The 23rd day of the Around Australia Ride. After the previous day’s road having so much interest and fantastic scenery the road to Esperance was quite a contrast in its dullness. This suited me fine as I was keen to get to Esperance and spend some time exploring there. The Noongar people were the first known inhabitants of the area from around 20,000 years ago. The coastline for Esperance was first sighted around the late 1620s by Dutch explorers, and was first settled by Europeans in the 1860s. The history I was interested was much more recent as I was born in Western Australia and as a very young child we used to spend holidays at Esperance. So the 485kms were done and dusted in no time flat and it would have been around 12:30pm when I rolled into town – the first time in about 30 years.
What struck me first was how white the beaches were, and how blue the ocean was. I had timed my arrival perfectly with the sun high in a cloudless sky. This made for crystal clear water the likes I haven’t seen since we left Broome. Riding through town I wasn’t picking up any childhood memories, but that was OK as there were only a couple of places that I knew would come back to me. After dropping my gear at the motel I was off exploring.
There’s not a lot to the town of Esperance itself and it didn’t take too long until I found a scenic road that wound along the craggy coastline. Talk about picturesque! Everywhere I pointed the camera there were beautiful beaches, interesting outcrops, light and dark patches of blue in the water and a slow winding road to take me past it all. It was just gorgeous and the sea air was so fresh and reinvigorating. Finally I rounded yet another breathtaking corner and there it was.
Twilight Cove, the location of possibly my most earliest and vivid childhood memories. This rock is something that I always remember from our trips to Esperance. Playing in the water with the rock just offshore I had always wanted to swim out to it, but at that age it just seemed so far away. And there I was, standing on that same beach now as an adult. Like most childhood memories size and scale change dramatically. The rock is less than 100 metres from shore and there is even a small sandbar I could probably wade out to it on.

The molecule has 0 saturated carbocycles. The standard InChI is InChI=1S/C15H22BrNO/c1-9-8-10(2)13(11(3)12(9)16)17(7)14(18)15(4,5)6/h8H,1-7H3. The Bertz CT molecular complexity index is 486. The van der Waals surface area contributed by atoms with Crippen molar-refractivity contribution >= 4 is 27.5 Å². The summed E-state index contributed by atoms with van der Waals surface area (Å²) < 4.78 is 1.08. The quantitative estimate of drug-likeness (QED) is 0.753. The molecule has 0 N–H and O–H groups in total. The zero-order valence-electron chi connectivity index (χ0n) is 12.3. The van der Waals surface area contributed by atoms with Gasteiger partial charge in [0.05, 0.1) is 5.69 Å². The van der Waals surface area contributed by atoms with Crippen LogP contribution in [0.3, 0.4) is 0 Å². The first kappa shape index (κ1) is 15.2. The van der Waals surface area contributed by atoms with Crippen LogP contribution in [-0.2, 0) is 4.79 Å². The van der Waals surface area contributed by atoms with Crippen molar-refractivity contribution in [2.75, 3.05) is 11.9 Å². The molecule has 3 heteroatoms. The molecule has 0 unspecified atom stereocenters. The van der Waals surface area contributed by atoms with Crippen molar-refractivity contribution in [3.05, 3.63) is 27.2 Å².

But I didn’t. Sure I could have been out to that rock within a few minutes, but that is the other thing with childhood memories, the challenges don’t seem that great once accomplished. Sometimes even an anti-climax, especially after all those years. No, I was content to sit for half an hour and just watch the rock and the ocean and take it all in. That particular mountain didn’t need conquering, that particular memory doesn’t need diluting.
After Twilight Cove I continued round, stopping at various lookouts, taking lots of photos. Soon a wind farm’s windmills poked over the hills and I made my way to them. The windmills were turning at a decent clip as there was a stiff breeze on this day. I’d had a good time with my slow ride along the coast and now I was keen to get back to town and take a walk out on the old jetty.
Along with Twilight Cove, in my vault of other earliest memories is of fishing from this jetty. It’s long been out of service and has fallen into quite the state of disrepair. A sign at the start of the jetty says the town is trying to restore it and make sure they don’t have to demolish any more of the jetty that is beyond saving. As I walked out along its half a kilometre length I remembered how we fished a lot, never caught much, and what we did catch we didn’t really eat – the fish went to our cat at the time. Those three things really stood out for me and I was twitching for a handline just to re-live the experience. Unlike swimming miles out to a rock, fishing is something that can always be done over and over.
After the jetty I walked back to the motel feeling content with my exploring. It would have been really nice to stay in Esperance for a day, go for a swim, wet a line, linger over lunch in a local cafe. As always though time was against us and we were out of town the next morning on the next day of our adventure.